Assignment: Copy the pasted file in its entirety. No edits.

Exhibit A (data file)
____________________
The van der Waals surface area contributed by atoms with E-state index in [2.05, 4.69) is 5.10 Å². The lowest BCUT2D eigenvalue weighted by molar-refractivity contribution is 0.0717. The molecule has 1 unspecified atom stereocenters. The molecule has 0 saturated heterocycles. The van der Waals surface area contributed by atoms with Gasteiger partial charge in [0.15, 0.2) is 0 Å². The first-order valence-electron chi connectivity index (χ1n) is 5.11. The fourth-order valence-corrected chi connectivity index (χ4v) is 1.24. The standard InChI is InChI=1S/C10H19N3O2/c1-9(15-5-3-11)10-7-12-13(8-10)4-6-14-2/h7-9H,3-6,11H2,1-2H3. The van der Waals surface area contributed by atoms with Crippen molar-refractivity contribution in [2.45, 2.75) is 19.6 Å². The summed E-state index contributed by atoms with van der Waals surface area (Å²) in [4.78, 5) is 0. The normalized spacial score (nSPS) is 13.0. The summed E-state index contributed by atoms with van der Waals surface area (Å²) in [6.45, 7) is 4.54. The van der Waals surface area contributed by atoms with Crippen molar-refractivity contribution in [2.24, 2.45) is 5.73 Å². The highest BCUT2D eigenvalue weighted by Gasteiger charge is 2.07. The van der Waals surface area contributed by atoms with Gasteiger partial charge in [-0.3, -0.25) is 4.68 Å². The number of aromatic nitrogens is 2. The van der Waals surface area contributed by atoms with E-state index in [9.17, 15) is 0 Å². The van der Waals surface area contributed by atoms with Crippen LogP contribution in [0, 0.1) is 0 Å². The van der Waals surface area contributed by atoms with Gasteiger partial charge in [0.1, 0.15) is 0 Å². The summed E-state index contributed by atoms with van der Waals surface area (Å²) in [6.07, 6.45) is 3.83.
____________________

The van der Waals surface area contributed by atoms with E-state index in [2.05, 4.69) is 5.10 Å². The lowest BCUT2D eigenvalue weighted by molar-refractivity contribution is 0.0717. The molecule has 1 unspecified atom stereocenters. The molecule has 0 saturated heterocycles. The van der Waals surface area contributed by atoms with Gasteiger partial charge in [0.15, 0.2) is 0 Å². The first-order valence-electron chi connectivity index (χ1n) is 5.11. The fourth-order valence-corrected chi connectivity index (χ4v) is 1.24. The standard InChI is InChI=1S/C10H19N3O2/c1-9(15-5-3-11)10-7-12-13(8-10)4-6-14-2/h7-9H,3-6,11H2,1-2H3. The van der Waals surface area contributed by atoms with Crippen molar-refractivity contribution in [2.45, 2.75) is 19.6 Å². The summed E-state index contributed by atoms with van der Waals surface area (Å²) in [4.78, 5) is 0. The normalized spacial score (nSPS) is 13.0. The summed E-state index contributed by atoms with van der Waals surface area (Å²) in [6.45, 7) is 4.54. The van der Waals surface area contributed by atoms with Crippen molar-refractivity contribution in [2.24, 2.45) is 5.73 Å². The highest BCUT2D eigenvalue weighted by Gasteiger charge is 2.07. The van der Waals surface area contributed by atoms with Gasteiger partial charge in [-0.3, -0.25) is 4.68 Å². The number of aromatic nitrogens is 2. The van der Waals surface area contributed by atoms with E-state index in [9.17, 15) is 0 Å². The van der Waals surface area contributed by atoms with Crippen LogP contribution in [0, 0.1) is 0 Å². The van der Waals surface area contributed by atoms with Gasteiger partial charge in [0.1, 0.15) is 0 Å². The summed E-state index contributed by atoms with van der Waals surface area (Å²) in [6.07, 6.45) is 3.83.